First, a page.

Critique on foreign policy and Islamic State from an Obama fan
We’ve seen the perils of Obama’s inaction, and let’s now avoid the perils of excessive action, writes syndicated columnist Nicholas Kristof.
I’m probably one of the few Americans left with some sympathy for President Obama’s foreign policy, and even I have to admit that his Syria policy has been a mess.
His “red line” about chemical weapons turned out to be more like a penciled suggestion. His rejection of the proposal by Hillary Clinton and David Petraeus to arm moderate Syrian factions tragically empowered both the Islamic State group and President Bashar Assad of Syria.
Dismissing the Islamic State as a “JV team,” as Obama did in January, was silly — compounded by the White House’s contorted attempts to deny that he had said that. Obama’s ambassador to Syria, Robert Ford, resigned this year because he found our government’s policy impossible to defend.
The tragedy in Syria isn’t Obama’s fault, but that of Syrians; still, the president has been painfully passive toward what has unfolded.
And, yes, that’s the judgment of an Obama fan.
So it’s just as well that the president is trying for a reset — oops, wrong word — let’s just say “a new strategy” in Syria.
“America will lead a broad coalition to roll back this terrorist threat,” Obama declared in his speech Wednesday night. He described it as a “counterterrorism campaign” that would “degrade and ultimately destroy” the Islamic State.
There’s some inconsistency there. Counterterrorism is the right prism through which to approach this, rather than all-out war, but it’s unlikely to destroy the Islamic State any more than it did the Taliban or militancy in Yemen.
Indeed, the president, in his speech, said that his strategy in Syria “is one that we have successfully pursued in Yemen and Somalia for years.” That’s a plausible comparison, but Obama may be the only person in the world who would cite conflict-torn Yemen and Somalia as triumphs.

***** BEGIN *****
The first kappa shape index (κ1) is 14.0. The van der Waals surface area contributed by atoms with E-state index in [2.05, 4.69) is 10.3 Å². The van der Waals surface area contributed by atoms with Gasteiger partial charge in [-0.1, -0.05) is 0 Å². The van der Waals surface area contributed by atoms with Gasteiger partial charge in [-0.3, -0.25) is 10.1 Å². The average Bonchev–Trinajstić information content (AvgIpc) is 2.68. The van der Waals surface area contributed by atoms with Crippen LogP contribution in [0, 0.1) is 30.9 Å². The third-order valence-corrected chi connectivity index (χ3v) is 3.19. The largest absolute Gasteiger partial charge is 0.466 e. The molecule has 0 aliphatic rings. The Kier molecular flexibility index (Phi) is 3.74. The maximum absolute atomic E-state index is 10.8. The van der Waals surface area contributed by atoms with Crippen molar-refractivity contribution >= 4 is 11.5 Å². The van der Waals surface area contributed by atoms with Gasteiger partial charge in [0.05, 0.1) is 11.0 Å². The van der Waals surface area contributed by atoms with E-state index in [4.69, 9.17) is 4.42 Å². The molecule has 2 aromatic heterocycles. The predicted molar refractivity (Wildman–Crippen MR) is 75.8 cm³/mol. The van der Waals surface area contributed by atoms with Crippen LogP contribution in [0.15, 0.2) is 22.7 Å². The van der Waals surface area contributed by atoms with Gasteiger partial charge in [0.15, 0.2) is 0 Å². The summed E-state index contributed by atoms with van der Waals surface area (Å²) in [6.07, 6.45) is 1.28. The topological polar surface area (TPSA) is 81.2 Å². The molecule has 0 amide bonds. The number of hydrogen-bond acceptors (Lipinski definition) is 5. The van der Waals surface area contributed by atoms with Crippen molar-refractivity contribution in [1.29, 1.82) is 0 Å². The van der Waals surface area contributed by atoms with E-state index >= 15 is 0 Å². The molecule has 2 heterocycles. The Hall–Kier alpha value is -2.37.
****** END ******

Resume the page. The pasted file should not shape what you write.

Unfortunately, there are more problems than solutions in international relations, and calls for more aggressive action by some Republican critics could make things worse.
My take is that Obama is right to expand military action against the Islamic State into Syria if it’s done prudently with modest goals of containing and degrading a terror group. The Islamic State is a proper target, having butchered Americans, dismembered Iraq and attempted genocide against minorities like the Yazidis.
A 17-year-old Yazidi girl told the Italian newspaper La Repubblica in a phone call that she was being kept by the Islamic State as a sex slave along with many others. The newspaper got her cellphone number from her parents, who are in a refugee camp.
The Islamic State also could pose a terror threat within the United States. At least 100 and perhaps many more Americans have traveled to Syria to join jihadi groups, and some could return to carry out attacks.
So striking the Islamic State in Syria makes sense, but we also have to recognize that airstrikes will be of limited benefit and carry real risks as well.
“We’re going to war because we’ve been spooked,” notes Joshua Landis, a Syria specialist at the University of Oklahoma. “But if we do it wrong, we could ensure that the violence spreads.”
One danger is that if our bombs kill innocents, the Islamic State would use its video-making and social media skills to galvanize the Sunni Islam world, saying the American “infidels” who are slaughtering Sunni children must be punished. That’s why it’s crucial to have Sunni partners, including United Arab Emirates, Turkey and Saudi Arabia.
We also need a partner on the ground to take advantage of airstrikes and seize back territory. That means moderate Syrian rebels, but there are many fewer of them now than there were two years ago.
Bolstering the Syrian opposition is still worth trying, and a senior administration official says that the White House will try to expand support. But there’s a danger that more arms will lead not to the destruction of the Islamic State but to the creation of another Somalia.
So let’s move ahead with eyes wide open. We’ve seen the perils of Obama’s inaction, and let’s now avoid the perils of excessive action.
Nicholas D. Kristof is a regular columnist for The New York Times.